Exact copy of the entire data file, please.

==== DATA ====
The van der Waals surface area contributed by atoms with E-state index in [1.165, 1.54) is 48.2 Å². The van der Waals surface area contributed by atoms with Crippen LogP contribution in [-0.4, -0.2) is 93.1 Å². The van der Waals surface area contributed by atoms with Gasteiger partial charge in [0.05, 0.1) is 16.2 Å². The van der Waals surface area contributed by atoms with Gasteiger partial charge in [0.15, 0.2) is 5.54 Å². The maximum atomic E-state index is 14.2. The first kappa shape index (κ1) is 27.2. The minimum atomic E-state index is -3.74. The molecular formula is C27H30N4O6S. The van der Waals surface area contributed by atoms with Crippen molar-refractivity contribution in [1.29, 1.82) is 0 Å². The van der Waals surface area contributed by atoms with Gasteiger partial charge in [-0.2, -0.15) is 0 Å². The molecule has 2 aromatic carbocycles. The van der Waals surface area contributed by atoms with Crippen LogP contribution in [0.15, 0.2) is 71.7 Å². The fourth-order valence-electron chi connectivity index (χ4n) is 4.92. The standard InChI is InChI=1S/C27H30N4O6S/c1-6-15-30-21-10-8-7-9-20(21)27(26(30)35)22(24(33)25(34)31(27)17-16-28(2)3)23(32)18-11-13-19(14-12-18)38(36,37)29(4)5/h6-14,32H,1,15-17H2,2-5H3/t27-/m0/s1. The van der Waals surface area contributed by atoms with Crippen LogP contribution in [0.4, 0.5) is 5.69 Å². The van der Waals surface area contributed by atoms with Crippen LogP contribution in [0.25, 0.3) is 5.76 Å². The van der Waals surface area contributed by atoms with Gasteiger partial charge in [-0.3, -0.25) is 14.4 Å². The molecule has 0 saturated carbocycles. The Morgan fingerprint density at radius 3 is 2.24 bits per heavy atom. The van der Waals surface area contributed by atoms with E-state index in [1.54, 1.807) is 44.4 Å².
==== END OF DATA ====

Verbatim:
The van der Waals surface area contributed by atoms with E-state index in [1.165, 1.54) is 48.2 Å². The van der Waals surface area contributed by atoms with Crippen LogP contribution in [-0.4, -0.2) is 93.1 Å². The van der Waals surface area contributed by atoms with Gasteiger partial charge in [0.05, 0.1) is 16.2 Å². The van der Waals surface area contributed by atoms with Gasteiger partial charge in [0.15, 0.2) is 5.54 Å². The maximum atomic E-state index is 14.2. The first kappa shape index (κ1) is 27.2. The minimum atomic E-state index is -3.74. The molecular formula is C27H30N4O6S. The van der Waals surface area contributed by atoms with Crippen molar-refractivity contribution in [1.29, 1.82) is 0 Å². The van der Waals surface area contributed by atoms with Gasteiger partial charge in [-0.2, -0.15) is 0 Å². The molecule has 2 aromatic carbocycles. The van der Waals surface area contributed by atoms with Crippen LogP contribution in [0.15, 0.2) is 71.7 Å². The fourth-order valence-electron chi connectivity index (χ4n) is 4.92. The standard InChI is InChI=1S/C27H30N4O6S/c1-6-15-30-21-10-8-7-9-20(21)27(26(30)35)22(24(33)25(34)31(27)17-16-28(2)3)23(32)18-11-13-19(14-12-18)38(36,37)29(4)5/h6-14,32H,1,15-17H2,2-5H3/t27-/m0/s1. The van der Waals surface area contributed by atoms with Crippen LogP contribution in [0.4, 0.5) is 5.69 Å². The van der Waals surface area contributed by atoms with Crippen LogP contribution in [0.25, 0.3) is 5.76 Å². The van der Waals surface area contributed by atoms with Gasteiger partial charge in [-0.3, -0.25) is 14.4 Å². The molecule has 0 saturated carbocycles. The Morgan fingerprint density at radius 3 is 2.24 bits per heavy atom. The van der Waals surface area contributed by atoms with E-state index in [1.54, 1.807) is 44.4 Å².